The peak of COVID in China will last 2-3 months, next time it will hit rural areas – expert

The peak of COVID in China will last 2-3 months, next time it will hit rural areas - expert
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  • The peak of the COVID wave lasting 2-3 months – epidemiologist
  • The elderly in rural areas are especially at risk
  • People’s mobility indicators are increasing, but have not yet fully recovered
  • A case of the XBB subvariant was found in China

BEIJING, Jan 13 (Reuters) – The peak of the COVID-19 wave in China is expected to last two to three months and will soon swell in vast rural areas with relatively few medical resources, a top Chinese epidemiologist said.

Infections are expected to increase in rural areas as hundreds of millions of people travel to their hometowns for the Lunar New Year holidays, which officially begin in January. 21, which before the pandemic was known as the world’s largest annual human migration.

Last month, China abruptly abandoned a strict anti-virus mass lockdown that sparked historic protests across the country in late November, and finally reopened its borders last Sunday.

According to state media, the sudden lifting of restrictions brought the virus to China’s 1.4 billion people, more than a third of whom live in areas where infections have already peaked.

Zeng Guang, a former chief epidemiologist at China’s Centers for Disease Control and Prevention, said the worst of the outbreak was not yet over, according to a report published in local media outlet Caixin on Thursday.

“Our priority is focused on big cities. It’s time to focus on rural areas,” Zeng said.

I said that in villages where medical facilities are relatively poor, large numbers of people are left behind, including the elderly, sick and disabled.

The World Health Organization also warned this week about the risks posed by holiday travel.

The U.N. agency said China is underreporting deaths from COVID, although it is now reporting more on its occurrence.

“Since the outbreak, China has shared relevant information and data with the international community in an open, transparent and responsible manner,” Foreign Ministry official Wu Xi told reporters.

Chinese virologists said on Friday that they had discovered an infection with the Omicron subvariant XBB.1.5, described by WHO scientists as the most transmissible subvariant so far, following its rapid spread in the United States in December. There is no evidence yet that it is more severe.

Health authorities have been reporting five or fewer deaths a day for the past month, figures that do not match the long lines seen at funeral homes and body bags pouring out of overcrowded hospitals.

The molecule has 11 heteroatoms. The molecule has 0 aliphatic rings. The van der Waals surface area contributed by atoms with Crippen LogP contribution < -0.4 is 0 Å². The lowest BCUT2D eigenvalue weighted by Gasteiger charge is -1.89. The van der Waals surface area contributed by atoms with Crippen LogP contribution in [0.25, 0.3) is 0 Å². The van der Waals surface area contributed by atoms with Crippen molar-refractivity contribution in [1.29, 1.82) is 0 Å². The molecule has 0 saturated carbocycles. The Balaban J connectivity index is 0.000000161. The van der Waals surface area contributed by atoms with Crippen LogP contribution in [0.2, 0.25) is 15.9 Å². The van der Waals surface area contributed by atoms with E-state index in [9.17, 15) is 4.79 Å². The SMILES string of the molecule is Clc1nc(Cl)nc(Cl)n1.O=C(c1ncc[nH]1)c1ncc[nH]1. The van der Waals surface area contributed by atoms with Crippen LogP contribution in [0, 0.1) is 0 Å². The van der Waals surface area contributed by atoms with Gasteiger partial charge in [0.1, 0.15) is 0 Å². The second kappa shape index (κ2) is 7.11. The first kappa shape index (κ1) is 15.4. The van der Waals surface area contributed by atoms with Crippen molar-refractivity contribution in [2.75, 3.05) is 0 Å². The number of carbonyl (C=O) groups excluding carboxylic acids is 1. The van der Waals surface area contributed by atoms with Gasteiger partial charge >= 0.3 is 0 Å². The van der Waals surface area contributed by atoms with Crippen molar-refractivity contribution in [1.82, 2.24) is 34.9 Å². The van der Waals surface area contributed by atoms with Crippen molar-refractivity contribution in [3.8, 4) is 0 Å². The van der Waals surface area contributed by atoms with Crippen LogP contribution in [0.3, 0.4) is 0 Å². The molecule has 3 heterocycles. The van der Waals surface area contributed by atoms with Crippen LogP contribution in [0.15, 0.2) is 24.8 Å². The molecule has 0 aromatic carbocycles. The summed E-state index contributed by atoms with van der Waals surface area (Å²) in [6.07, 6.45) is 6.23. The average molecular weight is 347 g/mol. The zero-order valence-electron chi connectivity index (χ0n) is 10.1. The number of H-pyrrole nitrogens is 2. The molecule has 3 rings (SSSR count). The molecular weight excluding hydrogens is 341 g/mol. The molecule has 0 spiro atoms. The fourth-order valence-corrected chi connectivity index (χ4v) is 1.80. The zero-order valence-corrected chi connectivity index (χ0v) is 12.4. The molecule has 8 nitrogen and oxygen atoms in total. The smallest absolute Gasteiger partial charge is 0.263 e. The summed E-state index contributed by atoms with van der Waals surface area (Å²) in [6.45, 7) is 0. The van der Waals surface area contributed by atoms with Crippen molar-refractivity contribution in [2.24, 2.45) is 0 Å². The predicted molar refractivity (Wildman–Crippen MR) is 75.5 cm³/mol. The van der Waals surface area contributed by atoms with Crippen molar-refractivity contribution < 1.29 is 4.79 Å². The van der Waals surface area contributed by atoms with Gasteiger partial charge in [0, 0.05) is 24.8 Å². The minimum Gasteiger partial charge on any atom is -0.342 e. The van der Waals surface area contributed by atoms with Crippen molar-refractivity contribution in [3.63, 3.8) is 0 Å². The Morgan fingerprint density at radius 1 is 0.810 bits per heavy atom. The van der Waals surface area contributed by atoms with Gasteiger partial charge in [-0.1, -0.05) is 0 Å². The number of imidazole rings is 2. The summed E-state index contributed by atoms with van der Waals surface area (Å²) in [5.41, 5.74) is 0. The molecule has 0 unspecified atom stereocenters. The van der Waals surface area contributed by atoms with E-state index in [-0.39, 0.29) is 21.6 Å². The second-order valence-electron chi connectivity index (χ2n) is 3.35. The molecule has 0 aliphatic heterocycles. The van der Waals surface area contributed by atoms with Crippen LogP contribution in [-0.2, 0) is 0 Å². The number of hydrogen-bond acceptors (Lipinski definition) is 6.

China has not reported any COVID deaths since Monday. Officials said in December they planned monthly rather than daily updates.

While international health experts predict at least 1 million COVID-related deaths this year, China has reported just over 5,000, one of the world’s lowest death rates since the pandemic began.


Concerns about data transparency were among the factors that prompted more than a dozen countries to require travelers from China to undergo pre-departure COVID tests.

Beijing, which has closed its borders to the rest of the world for three years and still requires all visitors to be tested before travel, is protesting the curbs.

Wu said the accusations by individual countries were “baseless, unscientific and baseless”.

This week, tensions rose with South Korea and Japan, while China responded by suspending short-term visas for its citizens. The two countries are also restricting flights, testing travelers from China and quarantining those who test positive.

Some parts of China were returning to normal life.

There are especially residents in larger cities moving more and morepoints to a gradual upturn in consumption and economic activity, though so far slow.

An immigration official said on Friday that there have been an average of 490,000 daily visits to China since it reopened in January. 8, only 26% of pre-pandemic levels.

Singapore-based Chu Wenhong was finally among the winners met with his parents for the first time in three years.

“They both have COVID and are quite old. I actually feel very lucky because it wasn’t too serious for them, but their health is not that good,” he said.


While China has given the reopening Increase, raise for financial assets globally, policymakers around the world are concerned that this could revive inflationary pressures.

However, in December trade information The release on Friday offered reasons to be cautious about the pace of China’s recovery.

Jin Chaofeng, whose company exports outdoor rattan furniture, said there are no expansion or hiring plans for 2023.

“With the lifting of COVID restrictions, domestic demand is expected to improve, but not exports,” he said.

China’s economy is expected to grow 2.8% in 2022, the second slowest since 1976, the final year of Mao Zedong’s decade-long Cultural Revolution, a Reuters poll showed next week.

Some analysts say last year’s lockdowns will leave lasting marks on China, including by making them worse. an already bleak demographic outlook.

Growth is then seen rising to 4.9% this year, well below the pre-pandemic trend.

Additional reporting from Beijing and Shanghai newsrooms; Written by Marius Zaharia; Edited by Raju Gopalakrishnan

Our standards: Thomson Reuters Trust Principles.

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